As the only Clinical Scientist within a large histopathology department at Gloucestershire Hospitals NHS Foundation Trust, my role is unique and largely based around the development and management of the HER2 service. Our Breast Care Service is one of the busiest in the country; my role requires liaison and management between multiple professional groups to deliver a timely and effective diagnostic laboratory and clinical service.
My interest in science, particularly human biology and genetics, stemmed from a desire to work in cancer research. Following graduation with a 1st Class honours degree in Biomedical Science and awarded “The Presidents Prize” for academic distinction, I worked at Great Ormond Street Hospital in the Paediatric Malignancy Cytogenetics Unit. Working for this prestigious hospital I realised the rewards that a clinical role could bring. A strong interest in cancer molecular pathology and a passion for chromosomes led me to Bristol Genetics Laboratory, completing the ‘A’ grade training programme in Cytogenetics and achieving HCPC registration as a Clinical Scientist in 2010. With a lack of available positions, I took the initiative to change specialities, transferring my genetics experience to the histology laboratory; an area I had gained previous experience in during my university placement year.
The role of Clinical Scientist is not traditional within Histopathology, the path has been challenging at times. In the last 8 years I have built upon my existing skill-set, knowledge and expertise within this new discipline. I am a Member of the IBMS. With my passion for molecular pathology and its particular application in histology, my focus has been to broaden the testing repertoire for biomarkers of diagnosis, prognosis and predictive testing. Through the validation and implementation of new tests to the department, managing the daily organisation and quality of these services, I aim to better support the histopathology service and healthcare professionals using it.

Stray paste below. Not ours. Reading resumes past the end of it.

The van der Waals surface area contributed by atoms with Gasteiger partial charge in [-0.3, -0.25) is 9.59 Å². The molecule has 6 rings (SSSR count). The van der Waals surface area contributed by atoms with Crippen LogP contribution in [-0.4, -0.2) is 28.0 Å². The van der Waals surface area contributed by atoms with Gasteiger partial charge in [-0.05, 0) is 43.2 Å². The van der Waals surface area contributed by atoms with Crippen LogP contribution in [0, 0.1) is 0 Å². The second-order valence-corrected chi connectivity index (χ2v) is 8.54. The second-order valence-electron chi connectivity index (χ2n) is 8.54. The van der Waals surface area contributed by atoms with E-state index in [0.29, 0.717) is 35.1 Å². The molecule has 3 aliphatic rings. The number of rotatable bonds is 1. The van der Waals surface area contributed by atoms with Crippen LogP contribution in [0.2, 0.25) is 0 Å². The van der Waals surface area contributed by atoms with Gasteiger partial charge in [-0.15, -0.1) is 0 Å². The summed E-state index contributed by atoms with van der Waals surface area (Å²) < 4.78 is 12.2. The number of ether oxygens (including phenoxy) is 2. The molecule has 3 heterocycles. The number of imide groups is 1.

Molecular pathology is an important, but often unrecognised, requirement for the future of histology services. I am passionate about my role, bringing together the disciplines of genetics and histology to maintain a current and relevant service. I would like to establish better networks for scientists within this field to drive improved clinical care. Aiming to raise the visibility and profile of my own laboratory and healthcare scientists within my own trust, I intend to inspire and motivate those around me. I plan to use my skills to engage in local activities, promoting healthcare science as a rewarding career for all young people.
To be accepted as one of the 2018/2019 CSO WISE Fellows is a fantastic opportunity to motivate and encourage others whilst creating a platform to assist me in reaching my career goals. As a dedicated advocate for women in science, I will use the skills I gain from the Fellowship to guide and mentor both my colleagues and those considering a career in healthcare science. I believe it is important to nurture and retain existing talent, through sharing of experiences and encouragement. I am proof that it is possible to maintain a rewarding family life whilst having an expanding career with goals and aspirations for the future.
Name of Professional Body: Institute of Biomedical Science (IBMS)
What would you like to get out of the fellowship and why is it important: I am delighted to hear that I have been selected as one of the 2018/2019 CSO WISE fellows. This is a fantastic opportunity for me to achieve my personal career goals and gain the skills to help integrate molecular diagnostic testing into histology services. I also aim to establish better networks across this area in order to drive the highest quality patient care.”